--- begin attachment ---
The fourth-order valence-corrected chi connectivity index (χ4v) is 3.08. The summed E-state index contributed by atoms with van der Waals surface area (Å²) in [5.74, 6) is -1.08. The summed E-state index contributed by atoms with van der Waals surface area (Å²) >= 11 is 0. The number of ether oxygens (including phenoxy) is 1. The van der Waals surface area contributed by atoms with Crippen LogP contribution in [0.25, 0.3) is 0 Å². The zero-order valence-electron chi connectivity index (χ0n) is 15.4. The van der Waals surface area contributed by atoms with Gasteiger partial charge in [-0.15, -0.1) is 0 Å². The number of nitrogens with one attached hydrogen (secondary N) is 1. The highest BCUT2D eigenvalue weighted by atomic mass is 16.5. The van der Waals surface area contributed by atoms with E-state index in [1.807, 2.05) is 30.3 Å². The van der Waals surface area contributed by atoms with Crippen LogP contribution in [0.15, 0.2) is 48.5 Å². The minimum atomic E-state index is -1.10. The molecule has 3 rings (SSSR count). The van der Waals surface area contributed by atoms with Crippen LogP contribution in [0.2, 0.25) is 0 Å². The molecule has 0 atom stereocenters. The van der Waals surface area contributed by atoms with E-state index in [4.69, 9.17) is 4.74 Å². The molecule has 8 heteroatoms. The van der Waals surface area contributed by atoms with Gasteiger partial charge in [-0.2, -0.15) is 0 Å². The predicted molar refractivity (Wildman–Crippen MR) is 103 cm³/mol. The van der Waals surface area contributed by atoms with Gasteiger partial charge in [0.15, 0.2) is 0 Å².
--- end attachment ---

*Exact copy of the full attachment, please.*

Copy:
The fourth-order valence-corrected chi connectivity index (χ4v) is 3.08. The summed E-state index contributed by atoms with van der Waals surface area (Å²) in [5.74, 6) is -1.08. The summed E-state index contributed by atoms with van der Waals surface area (Å²) >= 11 is 0. The number of ether oxygens (including phenoxy) is 1. The van der Waals surface area contributed by atoms with Crippen LogP contribution in [0.25, 0.3) is 0 Å². The zero-order valence-electron chi connectivity index (χ0n) is 15.4. The van der Waals surface area contributed by atoms with Gasteiger partial charge in [-0.15, -0.1) is 0 Å². The number of nitrogens with one attached hydrogen (secondary N) is 1. The highest BCUT2D eigenvalue weighted by atomic mass is 16.5. The van der Waals surface area contributed by atoms with E-state index in [1.807, 2.05) is 30.3 Å². The van der Waals surface area contributed by atoms with Crippen LogP contribution in [0.15, 0.2) is 48.5 Å². The minimum atomic E-state index is -1.10. The molecule has 3 rings (SSSR count). The van der Waals surface area contributed by atoms with Crippen LogP contribution in [0.2, 0.25) is 0 Å². The molecule has 0 atom stereocenters. The van der Waals surface area contributed by atoms with E-state index in [4.69, 9.17) is 4.74 Å². The molecule has 8 heteroatoms. The van der Waals surface area contributed by atoms with Gasteiger partial charge in [-0.2, -0.15) is 0 Å². The predicted molar refractivity (Wildman–Crippen MR) is 103 cm³/mol. The van der Waals surface area contributed by atoms with Gasteiger partial charge in [0.15, 0.2) is 0 Å².